Some of the pointed questions on the due process, or the ethical and legal aspects, of the voting which took place on 13 March, is mainly pertinent to sections 24, 58 and 59 of the Principal Act. Section 24 commands for the Supervisor of Elections to issue to every person duly registered as an elector a voter identification card. What is the logical and official ‘importance, purpose and application’ of this card?  Is a duly registered elector legally mandated for, or entitled to, the card; and thus, can such a person take legal action when the card is not issued to him or her, and/or when the opportunity is not given to honour the issuance of the card for the implied or intended purpose? Could it be concluded that it is an outrageous conspiracy of deceit and betrayal for the PEO to delay the issuance of cards, and to advise and announce to the Grenadian public that the Voter Identification card (I.D. Card) is not necessary for voting at elections; and emphasising that the principal elections law, RPA Cap. 286A, does not say so?

Section 58 subsection 2 of the RPA states, “… a person who is qualified and registered to vote, shall on polling day, presents his voter identification card to the presiding officer”. Is there any conditionality and technicality of legal interpretation and/or of human rights for this provision? On whom is the burden of responsibility for presenting the card?   Is contravening this provision a crime? Could action be taken by the office of the Director of Public Prosecution for the contravention of this provision?

Section 59 of the said law speaks about “question to be put to voters and identification on card”. Particularly, subsection 2 instructs that the presiding officer shall also request that person (applying for a ballot paper to cast his/her vote) to produce his or her voter identification card. For clarity and certainty, both sections 58(2) and 59(2) are expanded by section 59(5) to give the precise factors for the opportunity to vote. On whose authority for the 2018 voting would the presentation of another form of personal identification, such as a passport, be accepted? Was any presiding officer negligent on duty, or was he/her schooled not to request for the required voter identification card?

A pointed question is on the type of training and guidelines given to the elections officers and the other persons, such as the registration/returning officers, the presiding officers, the poll clerks, and the political candidates and agents. The PEO repeatedly assured the press and public that it is always in the readiness mode for elections. One of its officials reported to The New Today newspaper in April 2017 that training is an ongoing process because … amendments are always changing. “We still have the pool of Presiding Officers who are highly trained also to choose from and even with them training does take place, especially as we get into the heat of an election. Training is ongoing because we do train our Electoral staff, our Presiding Officers, our Poll Clerks and so forth”, as he elaborated on his assurance.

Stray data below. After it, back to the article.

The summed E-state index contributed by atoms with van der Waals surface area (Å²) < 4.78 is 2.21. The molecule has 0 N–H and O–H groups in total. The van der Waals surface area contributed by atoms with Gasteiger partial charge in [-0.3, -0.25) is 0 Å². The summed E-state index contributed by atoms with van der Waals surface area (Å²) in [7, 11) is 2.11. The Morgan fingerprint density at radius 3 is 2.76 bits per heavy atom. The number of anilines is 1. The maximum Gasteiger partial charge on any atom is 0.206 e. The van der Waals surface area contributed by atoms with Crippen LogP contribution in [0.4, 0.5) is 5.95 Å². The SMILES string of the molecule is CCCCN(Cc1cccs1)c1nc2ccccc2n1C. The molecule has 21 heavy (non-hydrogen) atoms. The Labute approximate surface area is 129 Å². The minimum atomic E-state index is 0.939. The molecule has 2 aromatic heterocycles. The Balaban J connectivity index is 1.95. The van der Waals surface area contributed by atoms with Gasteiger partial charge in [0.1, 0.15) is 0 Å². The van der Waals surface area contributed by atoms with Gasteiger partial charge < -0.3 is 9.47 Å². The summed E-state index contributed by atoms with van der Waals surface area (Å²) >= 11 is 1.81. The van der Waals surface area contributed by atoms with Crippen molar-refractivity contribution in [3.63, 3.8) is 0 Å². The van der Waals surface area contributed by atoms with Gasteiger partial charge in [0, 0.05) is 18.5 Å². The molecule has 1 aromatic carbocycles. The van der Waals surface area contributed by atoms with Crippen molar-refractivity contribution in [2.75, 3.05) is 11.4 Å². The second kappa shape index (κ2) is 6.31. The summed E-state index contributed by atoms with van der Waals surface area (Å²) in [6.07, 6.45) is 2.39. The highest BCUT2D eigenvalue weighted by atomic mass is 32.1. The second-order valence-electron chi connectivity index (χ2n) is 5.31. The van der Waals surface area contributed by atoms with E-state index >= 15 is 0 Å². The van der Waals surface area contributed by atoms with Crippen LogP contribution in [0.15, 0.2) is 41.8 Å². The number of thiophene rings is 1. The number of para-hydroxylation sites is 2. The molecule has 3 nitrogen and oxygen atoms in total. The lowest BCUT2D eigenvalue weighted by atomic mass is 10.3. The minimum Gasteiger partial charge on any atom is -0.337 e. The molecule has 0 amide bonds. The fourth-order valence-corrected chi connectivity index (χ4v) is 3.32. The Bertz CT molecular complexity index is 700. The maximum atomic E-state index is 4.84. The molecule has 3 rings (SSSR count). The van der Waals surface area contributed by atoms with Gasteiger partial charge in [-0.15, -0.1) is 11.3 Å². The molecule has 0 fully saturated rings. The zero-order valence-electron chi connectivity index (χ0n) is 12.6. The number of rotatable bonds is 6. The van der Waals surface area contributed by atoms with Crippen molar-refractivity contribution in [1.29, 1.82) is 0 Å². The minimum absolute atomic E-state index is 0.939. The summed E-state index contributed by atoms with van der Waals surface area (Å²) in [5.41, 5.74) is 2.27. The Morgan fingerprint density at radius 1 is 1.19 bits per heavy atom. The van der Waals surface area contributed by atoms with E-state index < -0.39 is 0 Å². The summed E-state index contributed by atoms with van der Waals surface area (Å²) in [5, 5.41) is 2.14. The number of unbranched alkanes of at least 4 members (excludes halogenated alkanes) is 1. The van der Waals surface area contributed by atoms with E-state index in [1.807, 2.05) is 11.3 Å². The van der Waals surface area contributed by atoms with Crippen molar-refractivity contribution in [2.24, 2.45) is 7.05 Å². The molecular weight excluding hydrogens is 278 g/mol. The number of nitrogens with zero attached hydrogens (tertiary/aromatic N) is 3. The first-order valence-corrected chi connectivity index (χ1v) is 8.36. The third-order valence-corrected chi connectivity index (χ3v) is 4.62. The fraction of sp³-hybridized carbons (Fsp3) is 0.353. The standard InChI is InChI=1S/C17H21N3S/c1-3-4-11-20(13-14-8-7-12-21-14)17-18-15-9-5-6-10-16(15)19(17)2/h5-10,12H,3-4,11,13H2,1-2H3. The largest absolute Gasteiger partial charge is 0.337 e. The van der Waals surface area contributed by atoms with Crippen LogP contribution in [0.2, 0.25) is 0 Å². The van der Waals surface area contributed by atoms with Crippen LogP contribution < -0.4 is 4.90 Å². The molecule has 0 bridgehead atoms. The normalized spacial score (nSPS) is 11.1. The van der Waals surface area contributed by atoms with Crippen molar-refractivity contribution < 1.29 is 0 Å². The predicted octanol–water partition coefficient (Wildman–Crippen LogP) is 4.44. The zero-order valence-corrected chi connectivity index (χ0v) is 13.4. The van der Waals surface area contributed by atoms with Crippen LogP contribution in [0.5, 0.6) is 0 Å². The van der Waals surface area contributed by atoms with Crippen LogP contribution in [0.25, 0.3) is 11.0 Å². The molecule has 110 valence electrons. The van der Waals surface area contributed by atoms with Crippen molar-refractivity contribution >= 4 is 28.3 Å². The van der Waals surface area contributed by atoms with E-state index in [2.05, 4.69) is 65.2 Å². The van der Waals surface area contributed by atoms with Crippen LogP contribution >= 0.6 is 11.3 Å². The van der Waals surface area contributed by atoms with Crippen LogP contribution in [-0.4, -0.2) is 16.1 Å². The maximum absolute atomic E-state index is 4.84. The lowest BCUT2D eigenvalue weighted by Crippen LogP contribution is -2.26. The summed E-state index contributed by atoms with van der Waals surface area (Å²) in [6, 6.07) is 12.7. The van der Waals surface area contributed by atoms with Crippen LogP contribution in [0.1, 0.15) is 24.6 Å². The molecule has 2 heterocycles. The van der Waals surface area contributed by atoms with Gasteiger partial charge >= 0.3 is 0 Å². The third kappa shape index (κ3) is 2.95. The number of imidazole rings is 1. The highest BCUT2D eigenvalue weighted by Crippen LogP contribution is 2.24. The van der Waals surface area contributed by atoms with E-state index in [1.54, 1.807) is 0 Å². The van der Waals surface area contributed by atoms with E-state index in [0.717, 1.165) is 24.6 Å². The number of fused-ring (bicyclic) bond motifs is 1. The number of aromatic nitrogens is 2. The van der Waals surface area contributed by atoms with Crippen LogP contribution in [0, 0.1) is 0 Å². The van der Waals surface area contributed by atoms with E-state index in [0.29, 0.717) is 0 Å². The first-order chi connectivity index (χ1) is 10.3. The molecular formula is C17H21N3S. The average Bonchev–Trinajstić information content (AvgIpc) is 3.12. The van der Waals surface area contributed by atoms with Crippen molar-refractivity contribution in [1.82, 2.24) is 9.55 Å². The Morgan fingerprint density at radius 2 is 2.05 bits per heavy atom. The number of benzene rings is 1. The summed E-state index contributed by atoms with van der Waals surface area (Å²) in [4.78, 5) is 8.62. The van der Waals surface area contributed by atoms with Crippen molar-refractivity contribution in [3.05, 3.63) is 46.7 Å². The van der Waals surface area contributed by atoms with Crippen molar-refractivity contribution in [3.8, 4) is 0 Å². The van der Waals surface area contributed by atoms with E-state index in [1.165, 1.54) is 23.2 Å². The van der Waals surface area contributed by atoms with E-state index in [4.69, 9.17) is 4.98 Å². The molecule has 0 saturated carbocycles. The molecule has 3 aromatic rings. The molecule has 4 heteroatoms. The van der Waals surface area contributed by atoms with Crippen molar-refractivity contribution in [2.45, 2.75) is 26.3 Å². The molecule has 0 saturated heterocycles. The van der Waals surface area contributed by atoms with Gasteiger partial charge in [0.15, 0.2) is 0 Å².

The principal elections law, RPA Cap 286A, originates from section 32 of the 1974 Constitution of Grenada; this section provides for the qualification and disqualification of persons desirous of registering to vote, in an elections of members of the House of Representatives. Unfortunately, persons were facilitated by Justices of the Peace (JPs) for registering and voting in the last elections, in such a manner which may be seen as ultra vires of the RPA Cap 268A, as well as The Magistrate Act, Cap 177 (Revised Edition, Laws of Grenada) as relates to the appointments and obligations of JPs (sections 10 – 15). Moreover; the upsetting experiences of most genuine voters on the elections day range from the misuse (or no use) of their voter identification cards to the abnormality of the voting ballot papers (of transparent quality), thereby compromising or putting at risk the security and secrecy of the voting population in the exercise of its fundamental franchise on election day, 13 March 2018 in Grenada.